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19

Mnn, you're not really confusing things, or at least you're not more confused than many other people are about "cloud computing". Cloud computing (CC) has become one of those trend-words, fashionable words that get used in lots of different circumstances. To me, cloud computing just implies a service somewhere between Infrastructure as a Service and ...


9

I just wanted to throw this out there, as in my other answer to a Cloud hosting question: "Cloud hosting" is just a re-branded VPS, most cloud solutions scale in no way. You could argue this on several points, but this is what it boils down to. The one thing that I have seen more and more "Cloud" providers offer is instant provisioning of servers - this ...


8

If you want to be discreet, just have the webserver identify itself in a Server: response header (RFC 2616 Sec 14.38). For example, in Apache, the information returned in that header is controlled by the ServerTokens directive. Then, it's just a matter of inspecting the response headers in Firebug, Chrome DevTools, or Safari Web Inspector timeline. If you ...


6

You should let Google handle the mail reception / sending if your cloud should not take care of it. The MX DNS type is specific to mail and conveniently indicates (with priorities) which server will actually handle mail reception for a given domain. Thus avoiding the need to specify a mail server / subdomain. But it may work also without the mail. prefix, ...


6

I work for Rackspace, and I can help. Take a look at Cloudfuse (https://github.com/redbo/cloudfuse). It enables you to mount your Cloud Files container as a volume for storage and retrieval of static content. There's a good tutorial at http://sandeepsidhu.wordpress.com/2011/03/07/mounting-cloud-files-using-cloudfuse-into-ubuntu-10-10-v2/. It's important ...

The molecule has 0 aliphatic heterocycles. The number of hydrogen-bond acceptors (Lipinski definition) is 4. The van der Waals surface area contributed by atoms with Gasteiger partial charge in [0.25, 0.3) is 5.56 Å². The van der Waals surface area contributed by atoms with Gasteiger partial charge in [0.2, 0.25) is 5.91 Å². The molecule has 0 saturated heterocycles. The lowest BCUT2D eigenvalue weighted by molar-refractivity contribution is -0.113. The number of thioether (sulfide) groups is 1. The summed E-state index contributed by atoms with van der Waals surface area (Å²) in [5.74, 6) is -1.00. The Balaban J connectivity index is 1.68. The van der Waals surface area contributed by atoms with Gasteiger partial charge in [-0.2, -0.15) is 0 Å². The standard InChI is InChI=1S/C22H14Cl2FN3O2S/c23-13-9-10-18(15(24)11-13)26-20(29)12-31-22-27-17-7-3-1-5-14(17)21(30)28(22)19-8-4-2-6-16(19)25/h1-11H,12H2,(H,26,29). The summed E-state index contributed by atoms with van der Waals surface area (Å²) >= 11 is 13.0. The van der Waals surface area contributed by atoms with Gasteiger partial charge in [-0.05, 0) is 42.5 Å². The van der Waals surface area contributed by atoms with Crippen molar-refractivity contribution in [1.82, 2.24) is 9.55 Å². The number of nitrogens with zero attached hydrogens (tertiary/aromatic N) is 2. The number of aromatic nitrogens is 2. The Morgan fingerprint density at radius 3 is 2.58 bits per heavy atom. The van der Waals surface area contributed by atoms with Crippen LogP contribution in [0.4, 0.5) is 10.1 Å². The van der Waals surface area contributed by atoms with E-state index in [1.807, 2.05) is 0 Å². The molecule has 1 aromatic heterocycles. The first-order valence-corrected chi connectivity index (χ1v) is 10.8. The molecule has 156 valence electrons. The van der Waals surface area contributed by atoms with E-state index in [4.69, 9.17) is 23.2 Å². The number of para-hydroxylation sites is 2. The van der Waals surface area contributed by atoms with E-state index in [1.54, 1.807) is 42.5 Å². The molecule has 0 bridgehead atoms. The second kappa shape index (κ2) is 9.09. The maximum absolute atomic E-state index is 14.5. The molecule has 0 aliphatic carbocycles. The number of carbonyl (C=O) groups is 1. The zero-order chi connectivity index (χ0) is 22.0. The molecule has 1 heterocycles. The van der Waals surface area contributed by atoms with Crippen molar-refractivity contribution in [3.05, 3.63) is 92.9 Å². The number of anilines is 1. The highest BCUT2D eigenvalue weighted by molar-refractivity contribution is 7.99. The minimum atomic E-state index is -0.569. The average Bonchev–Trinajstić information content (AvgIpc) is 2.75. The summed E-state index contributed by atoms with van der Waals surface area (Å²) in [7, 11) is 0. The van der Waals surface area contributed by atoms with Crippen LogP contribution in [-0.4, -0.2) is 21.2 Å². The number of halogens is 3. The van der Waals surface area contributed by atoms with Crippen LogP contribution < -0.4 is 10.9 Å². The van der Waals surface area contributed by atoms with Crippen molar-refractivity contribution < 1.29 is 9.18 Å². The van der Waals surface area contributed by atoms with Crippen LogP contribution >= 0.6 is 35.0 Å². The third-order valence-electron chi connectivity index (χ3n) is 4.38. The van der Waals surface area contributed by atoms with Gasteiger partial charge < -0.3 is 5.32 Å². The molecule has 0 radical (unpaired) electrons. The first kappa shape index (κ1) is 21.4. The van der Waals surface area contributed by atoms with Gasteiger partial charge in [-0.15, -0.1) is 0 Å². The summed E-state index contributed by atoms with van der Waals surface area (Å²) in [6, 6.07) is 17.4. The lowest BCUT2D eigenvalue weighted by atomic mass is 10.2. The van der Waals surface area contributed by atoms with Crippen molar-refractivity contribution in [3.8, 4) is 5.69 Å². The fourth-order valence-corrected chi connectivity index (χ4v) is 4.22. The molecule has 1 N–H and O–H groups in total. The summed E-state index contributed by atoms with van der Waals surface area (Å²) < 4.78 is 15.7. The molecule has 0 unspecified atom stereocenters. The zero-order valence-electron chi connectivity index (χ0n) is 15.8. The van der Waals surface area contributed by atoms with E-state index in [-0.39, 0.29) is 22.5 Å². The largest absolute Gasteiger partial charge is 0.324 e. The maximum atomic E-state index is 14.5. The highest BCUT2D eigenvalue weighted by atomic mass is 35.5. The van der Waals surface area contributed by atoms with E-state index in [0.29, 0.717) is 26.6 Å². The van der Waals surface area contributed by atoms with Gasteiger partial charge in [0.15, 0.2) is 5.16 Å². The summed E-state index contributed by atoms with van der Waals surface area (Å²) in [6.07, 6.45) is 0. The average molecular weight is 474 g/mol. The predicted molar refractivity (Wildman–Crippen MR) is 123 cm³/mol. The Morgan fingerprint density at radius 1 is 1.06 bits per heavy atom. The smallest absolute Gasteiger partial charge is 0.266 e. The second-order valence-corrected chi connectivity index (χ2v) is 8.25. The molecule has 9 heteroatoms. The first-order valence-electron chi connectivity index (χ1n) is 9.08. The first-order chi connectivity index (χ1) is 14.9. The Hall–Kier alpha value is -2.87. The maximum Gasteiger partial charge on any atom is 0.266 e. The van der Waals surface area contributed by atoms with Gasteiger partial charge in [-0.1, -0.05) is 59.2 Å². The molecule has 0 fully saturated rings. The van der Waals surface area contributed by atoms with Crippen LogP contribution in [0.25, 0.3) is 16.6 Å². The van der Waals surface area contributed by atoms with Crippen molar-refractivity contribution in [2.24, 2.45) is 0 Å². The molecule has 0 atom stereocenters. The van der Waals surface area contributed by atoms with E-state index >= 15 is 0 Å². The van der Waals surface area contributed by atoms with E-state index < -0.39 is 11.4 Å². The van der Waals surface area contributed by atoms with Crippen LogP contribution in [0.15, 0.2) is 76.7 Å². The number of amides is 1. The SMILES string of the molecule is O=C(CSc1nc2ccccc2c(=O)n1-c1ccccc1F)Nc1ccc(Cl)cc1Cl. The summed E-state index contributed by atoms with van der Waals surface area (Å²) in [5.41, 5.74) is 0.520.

6

Some security defenses: OSSEC IPtables firewall (white list instead of blacklist) SSL for phpmyadmin and certain other pages where you use login data Virus scanner like ClamAV update your machines daily The first one is a well documented Intrusion Detection System the second one is a tool to make firewall rules, it runs on top of netfilter. Backups ...


6

You need IPsec, but not in Tunnel (VPN) mode. You want to use IPsec in transport mode. Microsoft makes this comparatively easy to set up and manage servers with the combination of Active Directory group policy and certificate services. On *nix... you've got quite a bit of scripting to do, and lots of reading.


5

You can use the "s3cmd" utility with the "sync" option, although I stumbled on your question because I'm trying to figure out if this syncing mechanism is screwing up my duplicity backups.


5

Our support team can help you determine whether this is expected for your account - http://www.rackspace.com/support/. Thanks! Jeremy Wasner Rackspace Hosting


4

I was having the same problem so I whipped up a little program specifically designed to mirror one S3 bucket to another; I call it s3s3mirror. I did try the "s3cmd sync" approach first, but I had a bucket with hundreds of thousands of objects in it, and "s3cmd sync" just sat there, not doing anything but consuming more and more memory until my system died. ...